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‘Runaways’ #1 is ‘The Breakfast Club’ of Battleworld

In Runaways #1, Noelle Stevenson and Sanford Greene take the bare bones premise of a teen film like The Breakfast Club or even the original Brian K. Vaughan and Adrian Alphona Runaways series of highschoolers from different backgrounds stuck together and adds more physical conflict, jokes, and a less white bread cast of characters. It’s nice to hear two teens have an honest conversation about being bisexual that sounds natural (and maybe a tad flirty) and not like an after school special. Filled to the brim with sparkling personalities and dialogue, comedic mayhem, and spot-on character designs, Runaways #1 is a great, non-traditional addition to the teen superhero genre.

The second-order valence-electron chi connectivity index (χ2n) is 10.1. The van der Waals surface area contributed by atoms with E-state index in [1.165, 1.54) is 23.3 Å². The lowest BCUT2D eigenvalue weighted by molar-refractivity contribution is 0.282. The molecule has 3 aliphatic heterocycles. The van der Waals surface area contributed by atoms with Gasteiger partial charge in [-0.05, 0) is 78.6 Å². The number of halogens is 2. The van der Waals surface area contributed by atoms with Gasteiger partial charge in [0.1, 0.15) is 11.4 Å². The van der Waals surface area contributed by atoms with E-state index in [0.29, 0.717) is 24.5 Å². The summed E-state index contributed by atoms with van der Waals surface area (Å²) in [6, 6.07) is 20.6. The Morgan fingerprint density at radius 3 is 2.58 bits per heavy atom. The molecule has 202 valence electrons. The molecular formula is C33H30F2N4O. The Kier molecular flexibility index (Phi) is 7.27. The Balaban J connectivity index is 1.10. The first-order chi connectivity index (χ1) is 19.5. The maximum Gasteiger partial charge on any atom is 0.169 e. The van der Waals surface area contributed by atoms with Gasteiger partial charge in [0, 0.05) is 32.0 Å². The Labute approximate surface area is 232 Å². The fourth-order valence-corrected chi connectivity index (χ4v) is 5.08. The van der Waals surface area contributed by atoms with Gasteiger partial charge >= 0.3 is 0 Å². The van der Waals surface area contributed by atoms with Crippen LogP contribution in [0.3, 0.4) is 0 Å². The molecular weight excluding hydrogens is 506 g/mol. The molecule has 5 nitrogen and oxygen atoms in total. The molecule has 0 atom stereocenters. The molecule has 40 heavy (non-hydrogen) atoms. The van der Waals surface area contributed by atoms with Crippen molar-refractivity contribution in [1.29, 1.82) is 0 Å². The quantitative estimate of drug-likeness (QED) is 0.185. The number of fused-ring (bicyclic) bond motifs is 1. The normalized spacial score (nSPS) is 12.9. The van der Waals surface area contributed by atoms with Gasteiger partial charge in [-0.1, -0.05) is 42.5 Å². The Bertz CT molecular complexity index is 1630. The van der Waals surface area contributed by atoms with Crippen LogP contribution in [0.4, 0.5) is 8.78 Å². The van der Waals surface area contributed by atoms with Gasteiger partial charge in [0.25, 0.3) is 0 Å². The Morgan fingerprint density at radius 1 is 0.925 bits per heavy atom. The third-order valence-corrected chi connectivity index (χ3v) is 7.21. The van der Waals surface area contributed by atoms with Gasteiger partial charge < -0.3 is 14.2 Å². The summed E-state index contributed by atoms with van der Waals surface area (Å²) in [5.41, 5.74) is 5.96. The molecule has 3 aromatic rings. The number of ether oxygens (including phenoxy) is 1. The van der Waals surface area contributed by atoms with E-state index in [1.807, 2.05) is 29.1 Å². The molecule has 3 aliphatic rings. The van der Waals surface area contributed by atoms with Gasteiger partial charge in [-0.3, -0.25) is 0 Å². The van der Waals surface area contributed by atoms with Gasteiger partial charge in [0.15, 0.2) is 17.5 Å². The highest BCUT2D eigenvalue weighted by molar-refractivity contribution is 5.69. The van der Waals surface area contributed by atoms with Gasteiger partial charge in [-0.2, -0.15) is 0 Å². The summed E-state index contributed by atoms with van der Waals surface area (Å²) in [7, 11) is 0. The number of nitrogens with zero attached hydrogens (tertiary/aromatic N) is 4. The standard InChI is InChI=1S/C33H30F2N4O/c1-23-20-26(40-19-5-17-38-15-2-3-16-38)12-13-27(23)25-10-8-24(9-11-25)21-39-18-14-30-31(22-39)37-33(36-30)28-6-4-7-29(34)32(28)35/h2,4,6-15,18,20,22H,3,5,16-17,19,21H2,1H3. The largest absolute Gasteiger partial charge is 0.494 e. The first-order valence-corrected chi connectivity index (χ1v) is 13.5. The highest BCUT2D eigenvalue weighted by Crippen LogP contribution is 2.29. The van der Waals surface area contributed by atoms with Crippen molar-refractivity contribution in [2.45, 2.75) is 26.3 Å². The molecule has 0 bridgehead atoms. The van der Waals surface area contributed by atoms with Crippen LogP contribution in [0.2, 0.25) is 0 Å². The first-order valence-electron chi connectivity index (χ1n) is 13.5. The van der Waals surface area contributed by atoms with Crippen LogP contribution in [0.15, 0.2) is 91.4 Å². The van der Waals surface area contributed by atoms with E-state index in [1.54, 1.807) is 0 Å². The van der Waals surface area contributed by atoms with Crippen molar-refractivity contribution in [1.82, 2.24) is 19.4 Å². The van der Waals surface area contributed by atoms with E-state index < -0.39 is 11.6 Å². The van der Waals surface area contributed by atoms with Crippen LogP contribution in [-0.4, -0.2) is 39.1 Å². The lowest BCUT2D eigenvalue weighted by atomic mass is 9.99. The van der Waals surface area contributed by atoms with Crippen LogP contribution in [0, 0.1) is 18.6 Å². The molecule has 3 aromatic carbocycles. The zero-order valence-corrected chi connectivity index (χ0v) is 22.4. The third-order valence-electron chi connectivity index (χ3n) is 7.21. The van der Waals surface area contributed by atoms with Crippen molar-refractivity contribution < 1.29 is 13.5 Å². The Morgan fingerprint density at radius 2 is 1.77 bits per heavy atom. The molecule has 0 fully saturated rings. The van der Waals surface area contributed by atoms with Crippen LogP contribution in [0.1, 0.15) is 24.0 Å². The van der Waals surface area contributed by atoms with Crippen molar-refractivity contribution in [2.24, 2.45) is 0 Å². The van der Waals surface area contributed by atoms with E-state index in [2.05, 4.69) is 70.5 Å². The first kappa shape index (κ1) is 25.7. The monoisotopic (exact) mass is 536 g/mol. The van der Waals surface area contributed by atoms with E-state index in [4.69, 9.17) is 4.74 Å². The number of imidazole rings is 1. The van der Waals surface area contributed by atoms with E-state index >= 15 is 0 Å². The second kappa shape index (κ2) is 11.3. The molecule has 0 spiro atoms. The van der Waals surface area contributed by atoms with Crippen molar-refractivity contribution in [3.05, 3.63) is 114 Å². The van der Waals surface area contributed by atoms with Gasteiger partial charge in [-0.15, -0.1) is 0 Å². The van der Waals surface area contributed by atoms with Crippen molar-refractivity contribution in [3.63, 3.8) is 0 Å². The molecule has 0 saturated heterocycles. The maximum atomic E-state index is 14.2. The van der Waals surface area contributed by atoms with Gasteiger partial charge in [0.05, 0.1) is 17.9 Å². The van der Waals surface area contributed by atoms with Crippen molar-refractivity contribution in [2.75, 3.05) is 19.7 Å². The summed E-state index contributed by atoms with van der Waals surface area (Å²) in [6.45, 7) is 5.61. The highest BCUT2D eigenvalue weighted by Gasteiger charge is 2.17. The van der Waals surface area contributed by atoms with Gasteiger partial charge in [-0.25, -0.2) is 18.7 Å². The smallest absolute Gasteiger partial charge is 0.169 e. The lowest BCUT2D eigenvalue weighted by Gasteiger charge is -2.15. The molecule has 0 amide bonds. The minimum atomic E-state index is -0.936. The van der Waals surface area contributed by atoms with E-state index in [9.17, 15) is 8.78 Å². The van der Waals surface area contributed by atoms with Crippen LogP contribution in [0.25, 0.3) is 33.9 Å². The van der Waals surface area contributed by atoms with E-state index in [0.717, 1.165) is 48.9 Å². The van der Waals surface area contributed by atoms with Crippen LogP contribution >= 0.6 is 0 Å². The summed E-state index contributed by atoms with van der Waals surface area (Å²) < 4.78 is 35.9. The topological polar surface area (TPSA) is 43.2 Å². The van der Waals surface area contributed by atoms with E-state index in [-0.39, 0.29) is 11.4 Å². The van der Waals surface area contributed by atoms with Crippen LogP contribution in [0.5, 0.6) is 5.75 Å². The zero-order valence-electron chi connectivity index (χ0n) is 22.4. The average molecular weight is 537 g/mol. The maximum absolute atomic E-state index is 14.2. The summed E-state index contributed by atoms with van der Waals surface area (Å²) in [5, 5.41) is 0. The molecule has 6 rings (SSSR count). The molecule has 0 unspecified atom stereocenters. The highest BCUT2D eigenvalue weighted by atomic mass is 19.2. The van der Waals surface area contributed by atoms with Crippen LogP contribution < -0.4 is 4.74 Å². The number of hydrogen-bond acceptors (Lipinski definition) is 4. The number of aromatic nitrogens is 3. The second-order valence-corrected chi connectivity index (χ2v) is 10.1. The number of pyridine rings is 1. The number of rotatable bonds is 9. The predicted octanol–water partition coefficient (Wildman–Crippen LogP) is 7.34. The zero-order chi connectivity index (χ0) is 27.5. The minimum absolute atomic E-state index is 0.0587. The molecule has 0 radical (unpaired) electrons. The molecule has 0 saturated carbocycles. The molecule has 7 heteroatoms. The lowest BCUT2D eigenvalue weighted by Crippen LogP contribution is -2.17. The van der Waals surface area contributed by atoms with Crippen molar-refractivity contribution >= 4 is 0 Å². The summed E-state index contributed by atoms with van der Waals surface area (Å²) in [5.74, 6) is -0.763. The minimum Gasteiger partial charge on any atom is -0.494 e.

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The Strain, Ep. 1.05, “Runaways” embraces mediocrity, maybe?

As Joseph Heller wrote in Catch-22, “Some men are born mediocre, some men achieve mediocrity, and some men have mediocrity thrust upon them.” The Strain is difficult to categorize. The cynical part of me thinks it was born mediocre and I’ve just been expecting too much from it. Perhaps this was always where we would end up, with Holocaust flashbacks and a sense that this isn’t what we signed up for.

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